At the start of the term for the publishing components of the arrangements, any papers from within the institutions that have received an editorial acceptance, will then be published open access unless the author specifically opts out of the process.
So the implementation process is no more difficult than it would be for a standard licensing agreements in most cases. The only additional information, they need to provide us a list of e-mail domains and the names of their institution, in case they have multiple names for institutions.
The implementation process is quite straightforward once everything's been agreed, however a lot of thought comes before that point. There are a number of important factors that need to be considered throughout the journey, for example deciding which stakeholders are involved, how are the costs going to be shared, who's going to be approving articles, and other practical decisions.
The institutions also need to identify someone who is going to have the ability to either approve open access funding or not. If the institution for example doesn't want to cover the APCs for visiting professors, then there needs to be someone that makes that decision and implements it in the dashboard and says, “Yes, we approve this” or “No, we do not approve those articles”.
That is something that an institution needs to think about during the implementation process. Do they already have a team that is doing this and, if not, they need to assign someone to have that responsibility. The decision whether to publish open access or not is ultimately up to the corresponding author; but the funding decision lies with the institution itself.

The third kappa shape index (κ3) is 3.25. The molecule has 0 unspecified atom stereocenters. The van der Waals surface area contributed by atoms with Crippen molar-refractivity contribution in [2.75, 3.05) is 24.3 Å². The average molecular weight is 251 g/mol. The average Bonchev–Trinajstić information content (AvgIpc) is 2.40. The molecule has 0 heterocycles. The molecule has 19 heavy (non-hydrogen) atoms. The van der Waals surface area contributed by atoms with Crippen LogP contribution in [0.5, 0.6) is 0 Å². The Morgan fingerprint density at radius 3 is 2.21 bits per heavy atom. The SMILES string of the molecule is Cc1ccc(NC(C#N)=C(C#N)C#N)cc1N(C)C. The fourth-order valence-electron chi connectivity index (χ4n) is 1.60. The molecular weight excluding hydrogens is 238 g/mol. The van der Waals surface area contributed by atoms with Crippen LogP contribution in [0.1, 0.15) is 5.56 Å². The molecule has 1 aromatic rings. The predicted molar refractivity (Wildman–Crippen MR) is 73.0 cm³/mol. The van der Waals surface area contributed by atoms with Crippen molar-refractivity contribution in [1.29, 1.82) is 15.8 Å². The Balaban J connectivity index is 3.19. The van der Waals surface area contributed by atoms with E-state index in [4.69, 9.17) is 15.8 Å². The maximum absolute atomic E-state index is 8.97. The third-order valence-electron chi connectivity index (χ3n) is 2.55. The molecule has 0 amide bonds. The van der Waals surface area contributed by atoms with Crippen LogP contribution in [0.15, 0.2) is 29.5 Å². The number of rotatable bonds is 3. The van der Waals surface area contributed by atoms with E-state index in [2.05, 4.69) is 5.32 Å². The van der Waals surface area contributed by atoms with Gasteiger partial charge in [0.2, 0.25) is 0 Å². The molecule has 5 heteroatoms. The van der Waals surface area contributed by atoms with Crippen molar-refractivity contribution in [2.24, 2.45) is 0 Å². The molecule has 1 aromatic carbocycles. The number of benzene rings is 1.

Tell us about the work of the OA team you are part of? How has it changed since you started out?
It has become much broader, more so with transformative agreements coming into the mix from 2014. The largest part of our OA institutional business was with the fully OA journals. Now, what we're seeing is that as Springer Nature has made the strategic decision to support a transition to “Open Research” as a whole, such as encouraging the gold route to open access, through more and more transformative agreements, through the transformative journals model, and through open research data services and peer review. The way that we work with open research as a whole is much broader across the business.
So previously, open access was a small but quickly growing part of the business. Now it touches everything and is the direction of travel that we're taking.
Can you tell us a little about the evolution of the Transformative Agreement at Springer Nature – from the early adopters to how it’s developing now?
So, we're no longer in a pilot phase. The first agreements that we launched were very much pilots and we along with our partners learned a lot from those. The early adopter agreements that have gone through renewal look very different from the first one to the next. It's a constantly changing landscape,and every agreement is different; it's defined by that particular region and the funders and policies that are involved.
So, what we’ve learned and how we develop them, is very specific.
Really, we have a core model which is Read and Publish. But from that, they are individual to each of our partners.
To keep up to date on current Springer Nature’s open access agreements and find further information around our open access models, click here.